There can be no peace if terrorism reigns

Posted: May 20, 2003 12:00 AM

The scene at the West Bank and Gaza is all too familiar - cars smashed, burning rubble, mourners dragging themselves across the sand in grim funeral processions and kids chanting, "I want to be a martyr." The picture is the same as it was a decade ago; Palestinians hurl rocks and detonate bombs and Israeli soldiers man tanks and fire guns.

In the name of peace, democracy and posterity, President Bush - along with the United Nations, the European Union, and Russia - has presented a new roadmap to change.

Will it work? Not likely.

The peace plan calls for a series of reciprocal concessions that would result in the establishment of a Palestinian state by 2005. The problem is that "the quartet" is pushing ahead with the peace plan without ensuring that the Palestinian authority's new prime minister, Mahmoud Abbas, will actually crack down on terrorism against Israel. And there can be no peace until the Palestinian leadership dedicates itself to eradicating acts of terrorism.

You see, much of the Middle East has spent the better part of the last half-century in open opposition to the Jewish state. Palestinians have suffered many brutal tragedies at the hands of Israeli forces. The Palestinian authority has led arbitrary attacks upon Jews. Their respective struggles have been ingrained into the culture, creating not one Middle East, but several; each wounded by a shared history of hate. Consider, by way of example, that Syrian schoolbooks currently portray the Israelis as devils.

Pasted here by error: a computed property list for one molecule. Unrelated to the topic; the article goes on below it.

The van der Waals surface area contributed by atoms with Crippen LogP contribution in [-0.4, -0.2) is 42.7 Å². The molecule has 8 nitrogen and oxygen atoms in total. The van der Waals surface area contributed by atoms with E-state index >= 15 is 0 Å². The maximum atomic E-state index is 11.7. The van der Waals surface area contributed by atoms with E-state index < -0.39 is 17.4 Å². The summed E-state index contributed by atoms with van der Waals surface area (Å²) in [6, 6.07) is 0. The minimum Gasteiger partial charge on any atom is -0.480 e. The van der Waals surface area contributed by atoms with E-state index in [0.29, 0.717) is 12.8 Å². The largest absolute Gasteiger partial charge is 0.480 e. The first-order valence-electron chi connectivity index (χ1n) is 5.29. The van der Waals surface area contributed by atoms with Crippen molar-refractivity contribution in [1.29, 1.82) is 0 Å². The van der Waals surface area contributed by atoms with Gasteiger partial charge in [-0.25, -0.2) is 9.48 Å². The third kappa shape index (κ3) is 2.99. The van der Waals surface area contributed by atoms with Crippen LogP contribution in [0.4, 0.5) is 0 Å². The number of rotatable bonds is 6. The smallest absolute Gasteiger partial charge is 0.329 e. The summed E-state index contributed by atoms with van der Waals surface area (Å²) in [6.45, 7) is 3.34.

Will a roadmap - a simple edict - undo the cultural configurations that lifetimes of hate have created? The answer is no.

This point is not lost on Israeli Prime Minister Ariel Sharon, who refuses to enter into peace negotiations until the Palestinians end their attacks upon Israelis and give up their longstanding claim of a "right to return" to areas inside Israel. Without these concessions, a peace accord would be little more than a vehicle for millions of Palestinian refugees to flood into Israel and overwhelm the Jewish state from within.

It is easy for critics to label Sharon impassive. Mr. Sharon's own public statements say otherwise. "One has to view things realistically," he explained in a recent interview with Haaretz. "Eventually, there will be a Palestinian state. I do not think that we have to rule over another people and run their lives. I do not think we have the strength for that. It is a very heavy burden on the public."

But having lived through a half-century of hostilities, Sharon understands that empowering a group of people that has been openly hostile to Israel for the last 50 years will prove more, not less, disastrous for Israel down the road. Consider what happened when America empowered Egypt and, before it, Iraq. The empowerment of these nations has at various times threatened to pull apart the entire balance of power in the Middle East.

A rushed peace accord will bring more of the same. Simply, the inhabitants of the Middle East must wish to integrate. Cultural configurations must be geared toward integration. And this will only even emerge as a possibility after the infrastructure of the Palestinian authority is reconfigured to discourage acts of terrorism.

Until that day, there can be no roadmap.